In the wake of MeToo, women are increasingly speaking up against gender-based violence. But as they have grown empowered to speak, a new form of systematic silencing has become more evident: the spike in survivors speaking out has been followed by a spike in legal actions against them and the media.
How many more women: have to be raped or abused before we act? need to accuse him before we believe her? will be failed by the criminal justice system? need to say something before we do something? will be sued for defamation for speaking out? will be contracted to silence?
In How Many More Women? Jennifer Robinson and Keina Yoshida examine the laws around the world that silence women, and explore the changes we need to make to ensure that women's freedoms are no longer threatened by the legal system that is supposed to protect them.
Join Jennifer Robinson live in-conversation with Jane Caro for a powerful and accessible exploration of our legal systems as she breaks open the big judgments, developments and trends that have and continue to silence and disadvantage women.
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Jennifer Robinson is an Australian human rights and media lawyer and feminist, who is internationally recognised for her work. She represented Amber Heard in relation to Johnny Depp's 2020 defamation case in the UK, and has defended Julian Assange and advised WikiLeaks since 2010. She is a practicing barrister at Doughty Street Chambers in London and has acted in key human rights, freedom of speech, and freedom of information cases before the British courts, international and regional courts, and UN special mechanisms.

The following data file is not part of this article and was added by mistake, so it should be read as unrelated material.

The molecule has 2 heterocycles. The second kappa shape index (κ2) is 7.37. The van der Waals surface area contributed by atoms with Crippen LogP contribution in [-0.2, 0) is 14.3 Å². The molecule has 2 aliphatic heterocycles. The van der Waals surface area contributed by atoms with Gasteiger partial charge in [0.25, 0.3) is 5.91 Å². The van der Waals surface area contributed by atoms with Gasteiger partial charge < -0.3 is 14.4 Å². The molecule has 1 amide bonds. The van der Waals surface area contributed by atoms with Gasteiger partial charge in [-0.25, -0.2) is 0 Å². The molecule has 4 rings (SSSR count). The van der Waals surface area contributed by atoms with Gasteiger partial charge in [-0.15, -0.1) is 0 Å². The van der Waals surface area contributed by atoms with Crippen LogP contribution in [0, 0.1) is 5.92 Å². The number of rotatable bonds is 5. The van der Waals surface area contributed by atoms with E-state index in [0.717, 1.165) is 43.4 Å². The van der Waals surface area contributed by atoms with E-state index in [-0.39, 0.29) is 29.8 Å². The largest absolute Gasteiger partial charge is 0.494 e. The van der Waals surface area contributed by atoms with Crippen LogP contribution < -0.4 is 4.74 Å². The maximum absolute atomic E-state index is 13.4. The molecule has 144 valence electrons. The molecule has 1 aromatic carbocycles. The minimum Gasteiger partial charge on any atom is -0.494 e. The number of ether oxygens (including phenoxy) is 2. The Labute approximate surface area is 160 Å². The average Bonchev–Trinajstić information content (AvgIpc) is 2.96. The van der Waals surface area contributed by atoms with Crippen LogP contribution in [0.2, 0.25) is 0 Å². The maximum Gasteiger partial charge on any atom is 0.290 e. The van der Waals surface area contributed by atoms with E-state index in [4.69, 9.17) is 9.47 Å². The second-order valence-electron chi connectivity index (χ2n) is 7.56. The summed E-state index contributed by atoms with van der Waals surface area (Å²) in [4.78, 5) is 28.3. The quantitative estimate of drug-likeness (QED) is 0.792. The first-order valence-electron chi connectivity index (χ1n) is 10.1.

Jane Caro (Chairperson)
Jane Caro AM is a Walkley Award-winning Australian columnist, author, novelist, broadcaster, advertising writer, documentary maker, feminist and social commentator. Jane appears frequently on Q&A, The Drum and Sunrise. She has created and presented five documentary series for ABC's Compass. She and Catherine Fox present a popular podcast with Podcast One, Austereo Women With Clout. She writes regular columns in Sunday Life. She has published twelve books, including Just a Girl, Just a Queen and Just Flesh & Blood, a young adult trilogy about the life of Elizabeth Tudor, and the memoir Plain Speaking Jane. She created and edited Unbreakable which featured stories women writers had never told before and was published just before the Harvey Weinstein revelations. Her most recent non-fiction work is Accidental Feminists, about the fate of women over 50.
Andrew Lynch (Introduction)
Professor Andrew Lynch is Dean at UNSW Law & Justice. He has previously served as Head of School and Deputy Dean. He teaches and researches in the field of Australian constitutional law. His research concentrates on the topics of federalism, judicial dissent, judicial appointments reform, and legal responses to terrorism.
Andrew is an author of Blackshield & Williams’ Australian Constitutional Law and Theory (6th ed, 2014; 7th ed, 2018), Australia's Greatest Judicial Crisis - The Tim Carmody Affair (2016), Inside Australia’s Anti-terrorism Laws and Trials (2014), What Price Security? Taking Stock of Australia’s Anti-Terror Laws (2006), and Equity and Trusts (2001 and 2005). He is a co-editor of the books Law and Liberty in the War on Terror (2007), Counter-Terrorism and Beyond: The Culture of Law and Justice After 9/11 (2010), Tomorrow’s Federation: Reforming Australian Government (2012) and the editor of Great Australian Dissents (2016).
Between 2008-2013, Andrew was the Director of the Gilbert + Tobin Centre of Public Law at UNSW and he continues to work on research housed within the Centre’s Judiciary Project. He is a member of the Council of the Australasian Institute of Judicial Administration and a Fellow of the Australian Academy of Law.